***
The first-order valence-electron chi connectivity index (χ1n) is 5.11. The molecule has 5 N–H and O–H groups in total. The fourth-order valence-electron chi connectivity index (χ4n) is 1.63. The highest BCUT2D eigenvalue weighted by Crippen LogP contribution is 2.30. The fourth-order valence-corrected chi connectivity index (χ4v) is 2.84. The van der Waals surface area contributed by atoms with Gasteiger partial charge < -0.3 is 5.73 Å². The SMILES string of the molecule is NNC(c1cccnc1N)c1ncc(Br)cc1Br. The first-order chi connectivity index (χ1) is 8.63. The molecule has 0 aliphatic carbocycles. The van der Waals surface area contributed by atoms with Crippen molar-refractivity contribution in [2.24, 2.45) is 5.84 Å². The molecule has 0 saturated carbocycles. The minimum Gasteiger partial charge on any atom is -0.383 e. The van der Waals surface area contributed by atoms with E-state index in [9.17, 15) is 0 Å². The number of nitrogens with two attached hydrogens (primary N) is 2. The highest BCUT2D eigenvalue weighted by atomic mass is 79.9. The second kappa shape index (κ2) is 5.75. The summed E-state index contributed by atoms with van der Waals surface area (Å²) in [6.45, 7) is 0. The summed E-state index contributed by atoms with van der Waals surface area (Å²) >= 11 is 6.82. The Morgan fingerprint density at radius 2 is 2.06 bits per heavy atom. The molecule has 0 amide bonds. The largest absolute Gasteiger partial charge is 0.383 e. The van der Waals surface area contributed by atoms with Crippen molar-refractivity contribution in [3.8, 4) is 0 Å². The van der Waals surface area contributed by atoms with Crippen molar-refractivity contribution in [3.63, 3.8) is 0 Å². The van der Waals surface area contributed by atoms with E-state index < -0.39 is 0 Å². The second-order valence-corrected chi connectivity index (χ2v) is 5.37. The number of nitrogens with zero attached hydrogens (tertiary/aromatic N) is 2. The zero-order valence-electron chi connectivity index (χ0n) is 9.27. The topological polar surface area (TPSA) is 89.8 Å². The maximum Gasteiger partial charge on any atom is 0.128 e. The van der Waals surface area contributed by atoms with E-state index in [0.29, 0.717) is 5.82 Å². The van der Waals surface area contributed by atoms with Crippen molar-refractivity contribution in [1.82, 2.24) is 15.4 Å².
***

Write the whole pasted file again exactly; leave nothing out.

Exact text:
The first-order valence-electron chi connectivity index (χ1n) is 5.11. The molecule has 5 N–H and O–H groups in total. The fourth-order valence-electron chi connectivity index (χ4n) is 1.63. The highest BCUT2D eigenvalue weighted by Crippen LogP contribution is 2.30. The fourth-order valence-corrected chi connectivity index (χ4v) is 2.84. The van der Waals surface area contributed by atoms with Gasteiger partial charge < -0.3 is 5.73 Å². The SMILES string of the molecule is NNC(c1cccnc1N)c1ncc(Br)cc1Br. The first-order chi connectivity index (χ1) is 8.63. The molecule has 0 aliphatic carbocycles. The van der Waals surface area contributed by atoms with Crippen molar-refractivity contribution in [2.24, 2.45) is 5.84 Å². The molecule has 0 saturated carbocycles. The minimum Gasteiger partial charge on any atom is -0.383 e. The van der Waals surface area contributed by atoms with E-state index in [9.17, 15) is 0 Å². The number of nitrogens with two attached hydrogens (primary N) is 2. The highest BCUT2D eigenvalue weighted by atomic mass is 79.9. The second kappa shape index (κ2) is 5.75. The summed E-state index contributed by atoms with van der Waals surface area (Å²) in [6.45, 7) is 0. The summed E-state index contributed by atoms with van der Waals surface area (Å²) >= 11 is 6.82. The Morgan fingerprint density at radius 2 is 2.06 bits per heavy atom. The molecule has 0 amide bonds. The largest absolute Gasteiger partial charge is 0.383 e. The van der Waals surface area contributed by atoms with Crippen molar-refractivity contribution in [3.8, 4) is 0 Å². The van der Waals surface area contributed by atoms with Crippen molar-refractivity contribution in [3.63, 3.8) is 0 Å². The van der Waals surface area contributed by atoms with E-state index < -0.39 is 0 Å². The second-order valence-corrected chi connectivity index (χ2v) is 5.37. The number of nitrogens with zero attached hydrogens (tertiary/aromatic N) is 2. The zero-order valence-electron chi connectivity index (χ0n) is 9.27. The topological polar surface area (TPSA) is 89.8 Å². The maximum Gasteiger partial charge on any atom is 0.128 e. The van der Waals surface area contributed by atoms with E-state index in [0.29, 0.717) is 5.82 Å². The van der Waals surface area contributed by atoms with Crippen molar-refractivity contribution in [1.82, 2.24) is 15.4 Å².